This have been foreseen. I've read about that 1 or even 2 years ago - I admit, I was a bit skeptical, well - let's just say "reluctant". In my opinion (those days) education was just education - you need direct teacher-student communication, individual feedback & grading, adjusting topics & detail level to receiver's current level & expectations. Knowledge has to be up-to-date as well. And in the end - pure knowledge itself is (I know it sounds ridiculous) not enough - you need a proof, a stamp of approval, widely accepted & respected. All of these reasons were cooling my enthusiasm.

But the reality proved me wrong

I'm not going through the cases one-by-one, especially because I've already written a lot about that. I'll just list some sites I personally use on daily basis (majority of them are paid in that way or another):

  1. Duolingo & Babbel - learning languages
  2. Pluralsight - software development
  3. - web development
  4. Coursera - everything, with a big focus on academics
  5. Ultimate Guitar Plus - well, guess :)

There are also some sites I didn't use personally, but I know people who do (or did):

  1. Udacity
  2. Khan Academy
  3. Udemy
  4. edX

As you can see, we're not talking about the future, but present - I use MOOCs pretty much every day & it's not for kicks & giggles.

There's a very clear benefit

Just off the top of my head:

  • it's convenient - I learn when I want to & where I want to (many courses are approachable via both the browser & mobile phones as well)
  • business models are usually shaped in an agile way - you pay for the actual use
  • as it's on-line - the content is frequently updated: I mean both in-depth & in-breadth updates
  • feedback issue has been dealt with:
    • some courses have quizes / assignements validated automatically
    • some courses use crowdsourcing mechanisms for that purpose: people do reviews & evaluations for their peers (and there are ways to increase the credibility of such reviews)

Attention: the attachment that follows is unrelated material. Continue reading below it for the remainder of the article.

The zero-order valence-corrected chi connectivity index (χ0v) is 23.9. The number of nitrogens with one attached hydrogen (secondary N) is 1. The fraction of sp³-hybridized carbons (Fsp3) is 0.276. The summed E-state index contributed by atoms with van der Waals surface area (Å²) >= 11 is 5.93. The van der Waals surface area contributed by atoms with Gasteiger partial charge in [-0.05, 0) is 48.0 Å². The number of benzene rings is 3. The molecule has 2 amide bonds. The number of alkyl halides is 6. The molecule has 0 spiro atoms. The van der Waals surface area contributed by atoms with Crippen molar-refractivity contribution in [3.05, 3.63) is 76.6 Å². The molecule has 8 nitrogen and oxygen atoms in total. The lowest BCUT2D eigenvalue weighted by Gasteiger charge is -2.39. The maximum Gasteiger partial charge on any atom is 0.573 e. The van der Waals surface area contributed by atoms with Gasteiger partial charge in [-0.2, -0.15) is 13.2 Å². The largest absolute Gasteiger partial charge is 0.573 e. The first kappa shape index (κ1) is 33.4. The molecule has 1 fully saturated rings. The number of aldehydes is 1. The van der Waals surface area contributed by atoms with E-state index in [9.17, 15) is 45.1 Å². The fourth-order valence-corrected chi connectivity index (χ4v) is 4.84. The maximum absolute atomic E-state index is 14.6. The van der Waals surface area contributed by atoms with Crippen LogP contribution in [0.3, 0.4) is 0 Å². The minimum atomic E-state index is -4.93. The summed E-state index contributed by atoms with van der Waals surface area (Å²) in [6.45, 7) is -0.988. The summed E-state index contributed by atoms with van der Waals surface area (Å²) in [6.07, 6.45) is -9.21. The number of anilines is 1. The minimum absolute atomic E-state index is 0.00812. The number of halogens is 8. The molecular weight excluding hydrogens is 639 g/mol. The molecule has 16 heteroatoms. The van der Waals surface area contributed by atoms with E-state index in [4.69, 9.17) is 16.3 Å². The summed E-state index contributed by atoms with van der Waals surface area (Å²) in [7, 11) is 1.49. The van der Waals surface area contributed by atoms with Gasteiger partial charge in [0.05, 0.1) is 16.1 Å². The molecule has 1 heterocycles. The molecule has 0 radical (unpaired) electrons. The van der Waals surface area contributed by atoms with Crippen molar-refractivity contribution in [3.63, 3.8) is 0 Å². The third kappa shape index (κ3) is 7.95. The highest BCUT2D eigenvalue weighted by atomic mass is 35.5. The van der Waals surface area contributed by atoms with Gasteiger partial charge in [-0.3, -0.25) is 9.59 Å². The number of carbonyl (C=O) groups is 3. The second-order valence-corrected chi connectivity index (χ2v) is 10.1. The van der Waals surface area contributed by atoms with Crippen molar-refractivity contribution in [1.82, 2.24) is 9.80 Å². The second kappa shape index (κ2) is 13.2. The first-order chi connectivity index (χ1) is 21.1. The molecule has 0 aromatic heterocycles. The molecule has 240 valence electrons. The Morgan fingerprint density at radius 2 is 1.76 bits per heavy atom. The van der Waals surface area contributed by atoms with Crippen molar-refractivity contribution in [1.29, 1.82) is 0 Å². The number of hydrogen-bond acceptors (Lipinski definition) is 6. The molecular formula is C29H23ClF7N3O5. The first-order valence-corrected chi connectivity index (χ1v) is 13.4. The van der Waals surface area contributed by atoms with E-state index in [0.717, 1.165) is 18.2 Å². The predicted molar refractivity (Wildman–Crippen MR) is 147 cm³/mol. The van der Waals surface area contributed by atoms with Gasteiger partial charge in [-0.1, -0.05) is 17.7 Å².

• there's minimum friction - you won't get rejected just because:
    • it's the wrong time of the year
    • there are too many interested in the course already
    • you're not meeting the contrived pre-requisites
  • time-to-market is incredibly short - you want courses on data science? machine learning? artificial intelligence? latest JavaScript framework (in beta)? emerging contenerization technology? No probs
  • convenient granularity - knowledge is served in a reasonable chunks, you can cherry-pick the topics you want without committing to 5 years long full studies
  • there's a strong focus on motivating student to keep learning (regularly):
    • some use gamification tricks
    • some award you with actual university certifications for the proper effort

There's money lying on the street

This is interesting not just from the students perspective - it seems to be a great idea for business as well. Education is a kind of service that will never get out of use - as long as you're good & competitive, there'll be a need for what you offer, especially if you keep in mind transient character of education "goods":

  • may need refreshing once in a while - is not permanent
  • can't be easily stolen / reproduced (without serious effort) by someone else
  • one course does not really exclude any other -> quite the opposite

IMHO we're still far from fully utilizing Education-as-a-Service commercial potential. Especially here in Poland, we're missing a proper education services in the Internet. Pretty much everyone would like to learn something (not necessarily something related to his / her work, sometimes just a fun thing), but people tend to invent (out of thin air) & pile up ridiculous obstacles (based on laziness & more or less imagined inconvenience) - Internet removes a lot of those.

Who'll be the first to claim this no man's land (in PL)?

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